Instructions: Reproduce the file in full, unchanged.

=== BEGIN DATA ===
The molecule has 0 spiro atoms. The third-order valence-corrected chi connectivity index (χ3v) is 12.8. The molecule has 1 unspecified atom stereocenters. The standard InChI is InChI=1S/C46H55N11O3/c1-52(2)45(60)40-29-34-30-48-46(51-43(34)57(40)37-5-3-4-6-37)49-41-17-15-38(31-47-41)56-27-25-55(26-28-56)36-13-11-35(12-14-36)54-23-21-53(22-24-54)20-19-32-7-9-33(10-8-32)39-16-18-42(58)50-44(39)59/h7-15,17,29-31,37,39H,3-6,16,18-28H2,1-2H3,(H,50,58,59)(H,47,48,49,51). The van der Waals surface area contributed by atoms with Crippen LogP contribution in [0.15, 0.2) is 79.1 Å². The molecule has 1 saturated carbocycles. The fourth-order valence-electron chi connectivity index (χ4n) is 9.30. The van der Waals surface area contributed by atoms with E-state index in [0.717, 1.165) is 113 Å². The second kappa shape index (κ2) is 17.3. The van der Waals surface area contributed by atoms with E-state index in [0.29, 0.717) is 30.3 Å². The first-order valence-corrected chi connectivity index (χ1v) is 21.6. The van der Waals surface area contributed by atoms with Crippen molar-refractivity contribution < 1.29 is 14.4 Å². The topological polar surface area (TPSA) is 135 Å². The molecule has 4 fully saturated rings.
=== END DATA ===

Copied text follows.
The molecule has 0 spiro atoms. The third-order valence-corrected chi connectivity index (χ3v) is 12.8. The molecule has 1 unspecified atom stereocenters. The standard InChI is InChI=1S/C46H55N11O3/c1-52(2)45(60)40-29-34-30-48-46(51-43(34)57(40)37-5-3-4-6-37)49-41-17-15-38(31-47-41)56-27-25-55(26-28-56)36-13-11-35(12-14-36)54-23-21-53(22-24-54)20-19-32-7-9-33(10-8-32)39-16-18-42(58)50-44(39)59/h7-15,17,29-31,37,39H,3-6,16,18-28H2,1-2H3,(H,50,58,59)(H,47,48,49,51). The van der Waals surface area contributed by atoms with Crippen LogP contribution in [0.15, 0.2) is 79.1 Å². The molecule has 1 saturated carbocycles. The fourth-order valence-electron chi connectivity index (χ4n) is 9.30. The van der Waals surface area contributed by atoms with E-state index in [0.717, 1.165) is 113 Å². The second kappa shape index (κ2) is 17.3. The van der Waals surface area contributed by atoms with E-state index in [0.29, 0.717) is 30.3 Å². The first-order valence-corrected chi connectivity index (χ1v) is 21.6. The van der Waals surface area contributed by atoms with Crippen molar-refractivity contribution < 1.29 is 14.4 Å². The topological polar surface area (TPSA) is 135 Å². The molecule has 4 fully saturated rings.